CCRI agrees with the analyses of so many as to the cause of such a preponderance of clergy sexual abuse. Pope Francis has repeatedly warned about the culture of clericalism. Richard Rohr sees “the idealized culture of celibacy being the cause….creating an aura of spiritual superiority.” He calls for the Roman Catholic church to “disconnect celibacy from ministry.”Author and former priest, George Pieczonka, sees “male misogyny contributing to the cause, pointing out that “the religious male ‘ego’ has legalized it in Canon Law that supersedes every norm of an integrative consciousness.” Rev. Thomas P. Doyle, leading expert on sexual abuse by priests and a prominent voice for its victims finds that “specific aspects of seminary training correspond to known causes of abusive behavior.” Catholic Feminist Theologian Mary E. Hunt believes that it is “the church’s clergy/lay structure and not just the abuse of it, the clerical/lay system, not simply clericalism, that is at issue.” In other words, the problem “lies within Catholicism’s foundation.” Bill Nathe, a former priest with credentials including MDiv, MSW, and JD believes the key reason for the cover-up is more theological. “The church insists that priests are especially chosen and endowed with special powers by a divinity; they, therefore, can do things that no one else can do” – things like – change wine and bread into Jesus’ flesh and blood and forgive sins. “This exalted status of the clergy has been presented as an “infallible, thus incontestable, ‘fact.’ The church must, therefore, defend ‘to its death’ that ‘fact.’ The laity accepts this ‘fact’ of the special super-humanity of the priest and, because of it, gives them astounding respect.”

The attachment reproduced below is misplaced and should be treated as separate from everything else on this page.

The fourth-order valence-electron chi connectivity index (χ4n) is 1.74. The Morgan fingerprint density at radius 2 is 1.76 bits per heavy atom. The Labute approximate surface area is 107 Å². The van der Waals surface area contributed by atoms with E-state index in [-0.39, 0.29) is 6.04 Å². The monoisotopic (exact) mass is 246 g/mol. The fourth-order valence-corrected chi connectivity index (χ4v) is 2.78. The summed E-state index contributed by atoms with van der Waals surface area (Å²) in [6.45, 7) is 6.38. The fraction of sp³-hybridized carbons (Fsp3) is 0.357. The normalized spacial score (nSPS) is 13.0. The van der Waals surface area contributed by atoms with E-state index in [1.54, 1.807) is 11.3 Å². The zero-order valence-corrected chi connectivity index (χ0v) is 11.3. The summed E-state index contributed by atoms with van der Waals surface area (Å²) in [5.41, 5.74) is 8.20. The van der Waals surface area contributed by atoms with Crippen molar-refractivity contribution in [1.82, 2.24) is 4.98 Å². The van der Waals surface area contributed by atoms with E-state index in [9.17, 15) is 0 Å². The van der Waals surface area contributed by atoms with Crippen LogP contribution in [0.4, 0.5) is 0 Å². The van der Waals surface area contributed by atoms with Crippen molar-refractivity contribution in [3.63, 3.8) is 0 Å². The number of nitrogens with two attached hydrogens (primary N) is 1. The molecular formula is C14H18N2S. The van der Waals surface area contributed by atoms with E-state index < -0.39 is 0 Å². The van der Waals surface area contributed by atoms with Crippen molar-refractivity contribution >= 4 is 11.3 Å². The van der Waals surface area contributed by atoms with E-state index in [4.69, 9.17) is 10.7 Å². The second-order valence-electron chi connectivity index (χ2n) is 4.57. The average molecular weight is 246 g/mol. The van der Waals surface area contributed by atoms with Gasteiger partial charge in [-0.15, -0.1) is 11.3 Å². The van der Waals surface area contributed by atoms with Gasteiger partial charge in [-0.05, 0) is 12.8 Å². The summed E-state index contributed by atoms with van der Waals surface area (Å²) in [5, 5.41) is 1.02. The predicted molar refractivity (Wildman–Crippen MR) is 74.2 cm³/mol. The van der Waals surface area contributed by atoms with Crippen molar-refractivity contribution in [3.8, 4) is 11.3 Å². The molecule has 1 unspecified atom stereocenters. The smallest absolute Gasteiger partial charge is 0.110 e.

From the lay Faithful perspective, it all comes down to one thing: power. By virtue of our baptism, we the People of God are the Church, but we have no power, no say, no determinable voice in the governance of the Roman Catholic Church. If we did, the problem of clerical sex abuse and its cover-up might well have been brought to a more immediate and just conclusion.